Friday, 16 October 2015

Tips for a Treat-filled Halloween

Written by Robyn Johnson

Halloween can be an exciting holiday for parents and children. Young children, toddlers and preschoolers, are looking forward to participating but may struggle with familiar people dressed differently or scary costumes.

Children are still developing their concept of real and imaginary. Follow your child’s cues, provide reassurance, be flexible! If fear is an issue, there are other options than standard trick or treating. Here are some tips to keep your Halloween safe!


  • Young children can see better without a mask; use face paint instead. It is a good idea to test for skin sensitivity first.
  • Keep costume length short to avoid your child tripping on the hem.
  • Help your child be easily visible by using reflective tape on costumes, using child-safe glow sticks or bands.
  • Make sure props (swords, wands etc.…) are soft and flexible to avoid injury
  • Buy costumes made of fire retardant material
  • Beware of overheating, warm and heavy costumes may be too much on a warm Halloween in Arizona

Trick or Treating

  • Young children should always trick or treat with an adult
  • It is safest to stick to neighborhoods you know and approach houses that are lit and prepared for trick or treaters
  • Excitement is high -- discuss safety prior to leaving home and set the ground rules
  • Stay on the sidewalk -- holding hands if needed
  • Cross at intersections looking left; right; left prior to crossing
  • Walking from house to house is the safest; if your little ones are too excited help modulate by making a game of it. Taking GIANT steps or a being a Marching Monster are two alternatives to running.


  • Eat a healthy dinner prior to trick or treating
  • Parents should check candy for safety; discarding any opened or homemade treats
  • Hard candy and nuts are choking hazards for children under three
  • Freeze some of the candy to use laterteal pumpkin project logo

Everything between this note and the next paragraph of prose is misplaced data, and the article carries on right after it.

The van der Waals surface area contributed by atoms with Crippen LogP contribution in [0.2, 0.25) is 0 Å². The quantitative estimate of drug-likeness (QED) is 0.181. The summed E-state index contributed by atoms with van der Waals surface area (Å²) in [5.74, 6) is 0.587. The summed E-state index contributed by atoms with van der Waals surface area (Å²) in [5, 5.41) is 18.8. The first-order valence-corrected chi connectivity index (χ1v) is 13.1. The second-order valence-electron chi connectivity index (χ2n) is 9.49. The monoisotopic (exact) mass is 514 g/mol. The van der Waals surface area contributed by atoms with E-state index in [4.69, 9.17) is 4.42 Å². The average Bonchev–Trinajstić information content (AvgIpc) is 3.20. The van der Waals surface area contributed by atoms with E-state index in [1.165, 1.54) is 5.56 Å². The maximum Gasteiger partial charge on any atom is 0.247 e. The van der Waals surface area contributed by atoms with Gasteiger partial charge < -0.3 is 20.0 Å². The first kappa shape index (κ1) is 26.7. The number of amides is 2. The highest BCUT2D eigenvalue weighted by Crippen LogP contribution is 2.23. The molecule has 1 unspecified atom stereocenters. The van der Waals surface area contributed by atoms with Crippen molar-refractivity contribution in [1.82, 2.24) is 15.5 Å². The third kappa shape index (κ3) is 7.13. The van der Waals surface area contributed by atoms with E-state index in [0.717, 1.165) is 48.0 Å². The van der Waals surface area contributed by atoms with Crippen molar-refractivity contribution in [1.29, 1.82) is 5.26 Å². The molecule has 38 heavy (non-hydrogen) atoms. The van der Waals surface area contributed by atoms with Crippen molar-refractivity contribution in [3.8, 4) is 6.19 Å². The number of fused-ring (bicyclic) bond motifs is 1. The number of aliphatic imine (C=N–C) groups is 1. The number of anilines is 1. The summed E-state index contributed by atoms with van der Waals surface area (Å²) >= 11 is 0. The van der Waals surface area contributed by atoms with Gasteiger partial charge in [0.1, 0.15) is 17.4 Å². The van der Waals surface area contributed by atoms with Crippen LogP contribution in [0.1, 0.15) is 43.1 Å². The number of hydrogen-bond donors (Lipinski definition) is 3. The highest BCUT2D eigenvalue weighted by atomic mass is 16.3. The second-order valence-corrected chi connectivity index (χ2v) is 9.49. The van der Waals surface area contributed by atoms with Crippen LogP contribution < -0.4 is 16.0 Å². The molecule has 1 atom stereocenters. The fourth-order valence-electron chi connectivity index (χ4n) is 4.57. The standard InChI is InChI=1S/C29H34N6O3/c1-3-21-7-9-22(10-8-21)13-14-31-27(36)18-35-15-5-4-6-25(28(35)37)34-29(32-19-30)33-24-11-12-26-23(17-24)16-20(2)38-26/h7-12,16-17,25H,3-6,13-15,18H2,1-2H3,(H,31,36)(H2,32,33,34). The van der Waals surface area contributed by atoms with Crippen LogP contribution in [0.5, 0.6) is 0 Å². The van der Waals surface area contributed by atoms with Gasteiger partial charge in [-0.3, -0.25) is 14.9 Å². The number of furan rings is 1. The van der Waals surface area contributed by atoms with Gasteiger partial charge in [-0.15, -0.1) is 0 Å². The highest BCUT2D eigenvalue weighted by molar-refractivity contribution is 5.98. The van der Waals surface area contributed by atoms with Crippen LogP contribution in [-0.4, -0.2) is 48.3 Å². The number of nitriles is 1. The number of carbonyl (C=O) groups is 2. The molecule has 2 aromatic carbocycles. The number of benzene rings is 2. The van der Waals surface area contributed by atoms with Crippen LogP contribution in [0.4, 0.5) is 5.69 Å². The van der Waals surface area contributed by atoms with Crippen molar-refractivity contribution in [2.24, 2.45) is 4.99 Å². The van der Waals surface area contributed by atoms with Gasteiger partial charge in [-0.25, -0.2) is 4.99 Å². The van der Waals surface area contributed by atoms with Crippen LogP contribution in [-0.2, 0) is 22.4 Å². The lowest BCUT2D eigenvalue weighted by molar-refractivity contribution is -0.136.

Children with Allergies

The Teal Pumpkin Project started in 2014 encourages families to take the pledge and provide non-food item treats and display a teal pumpkin. Non-food items like pencils, stickers, glow sticks or small toys are a fun choice.  

The TEAL PUMPKIN PROJECT and the Teal Pumpkin Image are trademarks of  Food Allergy Research & Education (FARE).

Other Halloween Fun

  • Alternatives to traditional trick or treating are Halloween festivals or Trunk or Treat events.
  • Candy is not only for eating. Practice your preschool skills like counting, matching and sorting.
  • Some dentists will pay kids for candy.

Halloween is a lot of fun but don't forget to monitor candy consumption and be sure to brush teeth to avoid cavities. If you end up with more candy that you need, Operation Gratitude has a donation program to send candy to our troops. It is a wonderful opportunity to teach about sharing and giving and avoid eating too much candy. 

Wishing you all a safe and Happy Halloween!

r JohnsonRobyn Johnson is a parent educator with the Arizona Partnership for Children (AzPAC) program Parents As Teachers. AzPAC is a partnership between Catholic Charities Community Services and Devereux that provides family support through home visits, group connections, screenings and assessments along with needed resources.


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